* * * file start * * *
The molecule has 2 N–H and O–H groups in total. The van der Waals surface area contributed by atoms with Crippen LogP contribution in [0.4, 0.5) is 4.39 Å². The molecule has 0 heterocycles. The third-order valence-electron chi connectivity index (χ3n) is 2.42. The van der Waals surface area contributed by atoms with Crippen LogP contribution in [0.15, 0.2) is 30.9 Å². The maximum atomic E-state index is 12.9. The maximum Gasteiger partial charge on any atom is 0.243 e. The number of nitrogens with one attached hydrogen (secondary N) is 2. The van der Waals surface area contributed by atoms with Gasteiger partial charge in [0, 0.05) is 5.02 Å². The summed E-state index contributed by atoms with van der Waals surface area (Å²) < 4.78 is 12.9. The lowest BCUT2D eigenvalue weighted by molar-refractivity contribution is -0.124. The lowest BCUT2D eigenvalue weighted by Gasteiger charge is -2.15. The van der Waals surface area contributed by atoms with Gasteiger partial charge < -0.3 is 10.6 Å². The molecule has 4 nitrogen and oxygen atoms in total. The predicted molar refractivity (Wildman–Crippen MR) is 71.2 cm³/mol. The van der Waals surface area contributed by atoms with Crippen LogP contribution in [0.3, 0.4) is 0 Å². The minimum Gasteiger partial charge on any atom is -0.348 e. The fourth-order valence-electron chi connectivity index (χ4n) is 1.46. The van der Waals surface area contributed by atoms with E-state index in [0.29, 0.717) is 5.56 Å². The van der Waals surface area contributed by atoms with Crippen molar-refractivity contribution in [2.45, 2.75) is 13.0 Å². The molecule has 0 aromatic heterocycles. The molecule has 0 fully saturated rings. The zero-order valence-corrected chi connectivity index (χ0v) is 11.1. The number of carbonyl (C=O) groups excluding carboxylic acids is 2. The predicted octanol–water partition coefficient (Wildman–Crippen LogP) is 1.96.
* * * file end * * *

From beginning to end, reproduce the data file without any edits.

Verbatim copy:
The molecule has 2 N–H and O–H groups in total. The van der Waals surface area contributed by atoms with Crippen LogP contribution in [0.4, 0.5) is 4.39 Å². The molecule has 0 heterocycles. The third-order valence-electron chi connectivity index (χ3n) is 2.42. The van der Waals surface area contributed by atoms with Crippen LogP contribution in [0.15, 0.2) is 30.9 Å². The maximum atomic E-state index is 12.9. The maximum Gasteiger partial charge on any atom is 0.243 e. The number of nitrogens with one attached hydrogen (secondary N) is 2. The van der Waals surface area contributed by atoms with Gasteiger partial charge in [0, 0.05) is 5.02 Å². The summed E-state index contributed by atoms with van der Waals surface area (Å²) < 4.78 is 12.9. The lowest BCUT2D eigenvalue weighted by molar-refractivity contribution is -0.124. The lowest BCUT2D eigenvalue weighted by Gasteiger charge is -2.15. The van der Waals surface area contributed by atoms with Gasteiger partial charge < -0.3 is 10.6 Å². The molecule has 4 nitrogen and oxygen atoms in total. The predicted molar refractivity (Wildman–Crippen MR) is 71.2 cm³/mol. The van der Waals surface area contributed by atoms with Crippen LogP contribution in [0.3, 0.4) is 0 Å². The minimum Gasteiger partial charge on any atom is -0.348 e. The fourth-order valence-electron chi connectivity index (χ4n) is 1.46. The van der Waals surface area contributed by atoms with E-state index in [0.29, 0.717) is 5.56 Å². The van der Waals surface area contributed by atoms with Crippen molar-refractivity contribution in [2.45, 2.75) is 13.0 Å². The molecule has 0 aromatic heterocycles. The molecule has 0 fully saturated rings. The zero-order valence-corrected chi connectivity index (χ0v) is 11.1. The number of carbonyl (C=O) groups excluding carboxylic acids is 2. The predicted octanol–water partition coefficient (Wildman–Crippen LogP) is 1.96.